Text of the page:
Companies, government bodies and not-for-profit organizations have been using video news releases (VNRs) in Australia since 1995, reports Sally Jackson.
John Stodder has written the most interesting commentary I've seen from within the public relations industry about former Bush administration press secretary Scott McClellan's new book. It's interesting in part because Stodder is an interesting figure. For those who remember this sort of thing, he was one of two executives at the Fleishman-Hillard PR firm (the other was Douglas Dowie) who were convicted in May 2006 of multiple counts of conspiracy and fraud in a scheme to overbill the city of Los Angeles for public relations consulting services.
Former MSNBC correspondent Jessica Yellin admitted on CNN’s Anderson Cooper 360 last night that during the run-up to the war, "the press corps was under enormous pressure from corporate executives, frankly, to make sure that this was a war that was presented in a way that was consistent with the patriotic fever in the nation and the president's high approval ratings." Appearing as part of a panel discussing Scott McClellan’s book, What Happen
New York Times reporter Melody Petersen, who covered the pharmaceutical industry for four years, has now published a book titled Our Daily Meds: How the pharmaceutical companies transformed themselves into slick marketing machines and hooked the nation on prescription drugs.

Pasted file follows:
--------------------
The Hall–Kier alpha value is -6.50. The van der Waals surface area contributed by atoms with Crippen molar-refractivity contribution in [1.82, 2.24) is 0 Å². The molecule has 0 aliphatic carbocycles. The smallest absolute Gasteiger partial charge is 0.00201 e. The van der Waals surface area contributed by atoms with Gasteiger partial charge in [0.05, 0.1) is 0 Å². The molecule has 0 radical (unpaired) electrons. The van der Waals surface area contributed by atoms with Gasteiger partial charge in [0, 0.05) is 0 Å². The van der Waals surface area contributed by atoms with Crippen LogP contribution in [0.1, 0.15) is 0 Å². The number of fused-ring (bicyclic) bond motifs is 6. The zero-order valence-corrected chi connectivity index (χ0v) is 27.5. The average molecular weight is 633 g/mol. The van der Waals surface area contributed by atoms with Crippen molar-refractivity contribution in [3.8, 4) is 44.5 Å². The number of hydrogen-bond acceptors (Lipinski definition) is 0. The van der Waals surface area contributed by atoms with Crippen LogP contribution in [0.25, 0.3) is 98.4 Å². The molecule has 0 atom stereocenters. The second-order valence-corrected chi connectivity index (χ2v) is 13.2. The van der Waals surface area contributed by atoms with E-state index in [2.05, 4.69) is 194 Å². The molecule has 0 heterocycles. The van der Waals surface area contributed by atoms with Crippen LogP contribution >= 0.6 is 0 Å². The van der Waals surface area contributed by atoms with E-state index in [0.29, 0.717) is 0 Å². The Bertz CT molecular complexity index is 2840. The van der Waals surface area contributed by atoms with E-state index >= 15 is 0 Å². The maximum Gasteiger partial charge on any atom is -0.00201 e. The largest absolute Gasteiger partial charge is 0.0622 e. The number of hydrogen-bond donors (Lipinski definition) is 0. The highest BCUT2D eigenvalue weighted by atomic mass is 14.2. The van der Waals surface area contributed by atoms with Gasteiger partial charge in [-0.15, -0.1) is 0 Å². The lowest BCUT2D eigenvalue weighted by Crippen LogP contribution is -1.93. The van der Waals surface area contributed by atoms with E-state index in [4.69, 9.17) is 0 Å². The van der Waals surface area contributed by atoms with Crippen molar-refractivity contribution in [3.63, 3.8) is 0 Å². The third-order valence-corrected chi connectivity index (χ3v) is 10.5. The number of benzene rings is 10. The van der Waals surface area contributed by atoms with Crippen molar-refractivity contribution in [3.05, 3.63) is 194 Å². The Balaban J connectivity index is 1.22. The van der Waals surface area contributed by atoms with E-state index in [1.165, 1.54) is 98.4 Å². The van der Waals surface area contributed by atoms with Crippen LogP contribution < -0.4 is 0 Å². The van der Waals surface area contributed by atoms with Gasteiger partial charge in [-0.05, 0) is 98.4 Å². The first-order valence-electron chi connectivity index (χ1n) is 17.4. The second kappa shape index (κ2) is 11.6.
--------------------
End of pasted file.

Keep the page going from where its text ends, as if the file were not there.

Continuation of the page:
Bruce Falconer is calling out the mainstream media for ignoring the disturbing testimony that dominated recent U.S. Senate hearings into corruption by private contractors in Iraq.
Eight thousand pages of documents related to the Pentagon's illegal propaganda campaign, known as the Pentagon military analyst program, are now online for the world to see, although in a format that makes it impossible to easily search them and therefore difficult to read and dissect. This trove includes the documents pried out of the Pentagon by David Barstow and used as the basis for his stunning investigation that appeared in the New York Times on April 20, 2008.
As part of its plan to expand online "information operations," the Pentagon is launching "a global network of foreign-language news websites ... and hiring local journalists to write current events stories and other content that promote U.S. interests," reports Peter Eisler. The Pentagon launched Matawani.com last year, an Arabic-language site with Iraq news; other sites are being developed for Asian and Latin American audiences.
The Chinese government has unveiled a new regulation that China View, an English language website of the government-owned Xinhua News Agency, reports "includes a 'freedom of information' provision that gives the public, whether individuals or organizations, the right to request governm